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10 essential highlights from the 2024 Venice Biennale

From now until November 2024, Venice plays host to its 60th Biennale. We round up the installations and exhibitions not to be missed.

Foreigners Everywhere, the latest edition of the world’s oldest and most prestigious contemporary art exhibition, opened last week and runs until 24 November. Launched in 1895 and aptly described as the “Olympics of art,” the Venice Art Biennale pretty much takes over the entire city for six months. This edition’s central exhibition, organized by Brazilian artistic director Adriano Pedrosa (the first from the southern hemisphere) is in the main pavilion in the public gardens (the Giardini) and in former dockyards (the Arsenale). Also in the Giardini are 30 national pavilions, with around 60 more in the Arsenale and elsewhere in Venice, plus numerous other “collateral” events, some official, some not, in museums, foundations, galleries, churches and palazzos. With so much art on offer, weeks would be needed to see everything. Keeping that in mind, we’ve chosen 10 essential highlights.


1. Australia: Archie Moore, Kith and Kin

Australian artist Archie Moore won the prestigious Golden Lion for Best National Pavilion with “Kith and Kin” at the 2024 Venice Biennale (Photo courtesy of the Australian Pavilion)

Winner of the prestigious Golden Lion for Best National Pavilion, First Nation artist Archie Moore has created a staggering artwork spanning 65,000 years. Thousands of rectangular white chalk boxes cover the black walls, mapping 2,400 generations in an expansive family tree. But there are holes in Moore’s genealogical chart, representing gaps in knowledge that could not be passed on due to colonisation, massacres, epidemics and even natural disasters. In the centre of the space, hundreds of piles of gleaming white documents are arranged meticulously on a table. Here are coroners’ reports with names redacted: the official proceedings of inquests into the hundreds of Indigenous deaths in state care since the Royal Commission into Aboriginal Deaths in Custody delivered its report in 1991. The Biennale jury said: “This installation stands out for its strong aesthetic, its lyricism, and its invocation of shared loss for occluded pasts.”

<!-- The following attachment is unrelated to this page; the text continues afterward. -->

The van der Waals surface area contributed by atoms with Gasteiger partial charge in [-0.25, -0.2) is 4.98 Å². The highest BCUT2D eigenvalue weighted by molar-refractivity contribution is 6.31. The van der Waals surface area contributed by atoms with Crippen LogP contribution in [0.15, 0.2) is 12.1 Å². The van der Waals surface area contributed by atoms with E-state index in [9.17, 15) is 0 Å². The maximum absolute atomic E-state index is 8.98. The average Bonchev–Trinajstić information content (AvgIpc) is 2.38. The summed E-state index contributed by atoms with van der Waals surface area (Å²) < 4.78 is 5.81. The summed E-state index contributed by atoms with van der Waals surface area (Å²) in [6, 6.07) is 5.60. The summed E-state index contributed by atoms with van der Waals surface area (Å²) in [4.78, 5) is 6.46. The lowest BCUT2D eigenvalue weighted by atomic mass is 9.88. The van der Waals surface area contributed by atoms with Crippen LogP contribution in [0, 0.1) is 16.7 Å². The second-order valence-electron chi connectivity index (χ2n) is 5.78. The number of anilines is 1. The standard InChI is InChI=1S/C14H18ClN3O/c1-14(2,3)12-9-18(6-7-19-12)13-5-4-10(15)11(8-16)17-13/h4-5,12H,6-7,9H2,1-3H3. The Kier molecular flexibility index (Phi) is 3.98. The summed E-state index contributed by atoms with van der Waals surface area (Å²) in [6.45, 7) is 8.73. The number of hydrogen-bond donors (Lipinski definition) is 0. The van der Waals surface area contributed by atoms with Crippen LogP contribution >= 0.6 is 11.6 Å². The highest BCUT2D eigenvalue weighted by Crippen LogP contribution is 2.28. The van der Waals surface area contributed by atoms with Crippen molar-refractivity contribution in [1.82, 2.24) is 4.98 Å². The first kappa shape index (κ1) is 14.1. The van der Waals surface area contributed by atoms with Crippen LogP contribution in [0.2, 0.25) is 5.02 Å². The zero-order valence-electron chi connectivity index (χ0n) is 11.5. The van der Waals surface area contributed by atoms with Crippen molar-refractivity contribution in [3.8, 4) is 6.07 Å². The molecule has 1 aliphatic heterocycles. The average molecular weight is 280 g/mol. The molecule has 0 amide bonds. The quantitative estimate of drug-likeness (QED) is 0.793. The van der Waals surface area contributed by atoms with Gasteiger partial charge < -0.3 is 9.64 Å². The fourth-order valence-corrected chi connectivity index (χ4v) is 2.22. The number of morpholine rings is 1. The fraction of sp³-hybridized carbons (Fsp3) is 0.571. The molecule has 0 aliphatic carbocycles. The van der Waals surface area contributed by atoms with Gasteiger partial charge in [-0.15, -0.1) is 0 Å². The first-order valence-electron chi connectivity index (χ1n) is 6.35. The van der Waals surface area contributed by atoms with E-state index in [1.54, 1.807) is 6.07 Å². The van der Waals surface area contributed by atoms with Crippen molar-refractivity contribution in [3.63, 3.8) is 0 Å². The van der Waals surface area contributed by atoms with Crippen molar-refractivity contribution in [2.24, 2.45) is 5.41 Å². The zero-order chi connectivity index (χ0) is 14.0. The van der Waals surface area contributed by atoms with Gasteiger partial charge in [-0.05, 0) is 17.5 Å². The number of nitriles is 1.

2. UK: John Akomfrah, Listening All Night to the Rain

John Akomfrah created a powerful film installation (above and article head) in the British pavilion encompassing migration, racial injustice and climate change (Photo above and top: Jack Hems)

One could easily spend hours viewing John Akomfrah’s powerful film installation and still leave feeling overwhelmed by its complexity. Visitors entering the neoclassical Pavilion through the basement are immediately immersed in the first of eight interlocking and overlapping multi-screen sound and time-based works. The artist’s engrossing films encompass migration, racial injustice and climate change. Newly filmed material, archive video footage and still images are expertly woven together with audio and text.

3. Japan: Yuko Mohri, Compose

“Compose” by Yuko Mohri at the 2024 Venice Biennale’s Japanese Pavilion is a play on the improvisational repairs in the the Tokyo subway system (Photo courtesy the Japanese Pavilion)